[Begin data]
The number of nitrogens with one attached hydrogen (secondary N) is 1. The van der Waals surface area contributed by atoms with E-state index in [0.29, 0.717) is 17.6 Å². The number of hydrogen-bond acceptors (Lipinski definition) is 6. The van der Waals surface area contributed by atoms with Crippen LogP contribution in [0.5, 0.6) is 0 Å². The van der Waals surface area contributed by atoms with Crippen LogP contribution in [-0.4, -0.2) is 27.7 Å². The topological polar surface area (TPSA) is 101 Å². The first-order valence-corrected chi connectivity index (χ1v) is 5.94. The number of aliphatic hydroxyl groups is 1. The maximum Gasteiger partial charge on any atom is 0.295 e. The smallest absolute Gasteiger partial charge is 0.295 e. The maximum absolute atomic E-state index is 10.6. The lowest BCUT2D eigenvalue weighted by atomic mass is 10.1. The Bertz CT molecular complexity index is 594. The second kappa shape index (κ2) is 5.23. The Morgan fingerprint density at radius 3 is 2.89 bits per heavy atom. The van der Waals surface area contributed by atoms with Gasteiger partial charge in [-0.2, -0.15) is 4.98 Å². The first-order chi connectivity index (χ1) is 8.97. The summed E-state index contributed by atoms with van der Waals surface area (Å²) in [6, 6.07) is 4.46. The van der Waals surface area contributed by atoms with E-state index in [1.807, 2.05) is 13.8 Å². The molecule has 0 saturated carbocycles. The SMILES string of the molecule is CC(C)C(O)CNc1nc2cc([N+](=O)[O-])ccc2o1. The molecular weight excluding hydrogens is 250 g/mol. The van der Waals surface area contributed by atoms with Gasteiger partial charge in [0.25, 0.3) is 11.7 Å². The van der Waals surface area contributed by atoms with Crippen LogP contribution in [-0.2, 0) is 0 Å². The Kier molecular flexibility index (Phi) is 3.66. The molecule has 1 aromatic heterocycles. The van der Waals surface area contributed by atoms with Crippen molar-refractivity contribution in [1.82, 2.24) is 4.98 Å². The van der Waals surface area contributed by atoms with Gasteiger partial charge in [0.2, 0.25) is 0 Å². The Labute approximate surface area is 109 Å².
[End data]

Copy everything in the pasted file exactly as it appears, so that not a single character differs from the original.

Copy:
The number of nitrogens with one attached hydrogen (secondary N) is 1. The van der Waals surface area contributed by atoms with E-state index in [0.29, 0.717) is 17.6 Å². The number of hydrogen-bond acceptors (Lipinski definition) is 6. The van der Waals surface area contributed by atoms with Crippen LogP contribution in [0.5, 0.6) is 0 Å². The van der Waals surface area contributed by atoms with Crippen LogP contribution in [-0.4, -0.2) is 27.7 Å². The topological polar surface area (TPSA) is 101 Å². The first-order valence-corrected chi connectivity index (χ1v) is 5.94. The number of aliphatic hydroxyl groups is 1. The maximum Gasteiger partial charge on any atom is 0.295 e. The smallest absolute Gasteiger partial charge is 0.295 e. The maximum absolute atomic E-state index is 10.6. The lowest BCUT2D eigenvalue weighted by atomic mass is 10.1. The Bertz CT molecular complexity index is 594. The second kappa shape index (κ2) is 5.23. The Morgan fingerprint density at radius 3 is 2.89 bits per heavy atom. The van der Waals surface area contributed by atoms with Gasteiger partial charge in [-0.2, -0.15) is 4.98 Å². The first-order chi connectivity index (χ1) is 8.97. The summed E-state index contributed by atoms with van der Waals surface area (Å²) in [6, 6.07) is 4.46. The van der Waals surface area contributed by atoms with E-state index in [1.807, 2.05) is 13.8 Å². The molecule has 0 saturated carbocycles. The SMILES string of the molecule is CC(C)C(O)CNc1nc2cc([N+](=O)[O-])ccc2o1. The molecular weight excluding hydrogens is 250 g/mol. The van der Waals surface area contributed by atoms with Gasteiger partial charge in [0.25, 0.3) is 11.7 Å². The van der Waals surface area contributed by atoms with Crippen LogP contribution in [-0.2, 0) is 0 Å². The Kier molecular flexibility index (Phi) is 3.66. The molecule has 1 aromatic heterocycles. The van der Waals surface area contributed by atoms with Crippen molar-refractivity contribution in [1.82, 2.24) is 4.98 Å². The van der Waals surface area contributed by atoms with Gasteiger partial charge in [0.2, 0.25) is 0 Å². The Labute approximate surface area is 109 Å².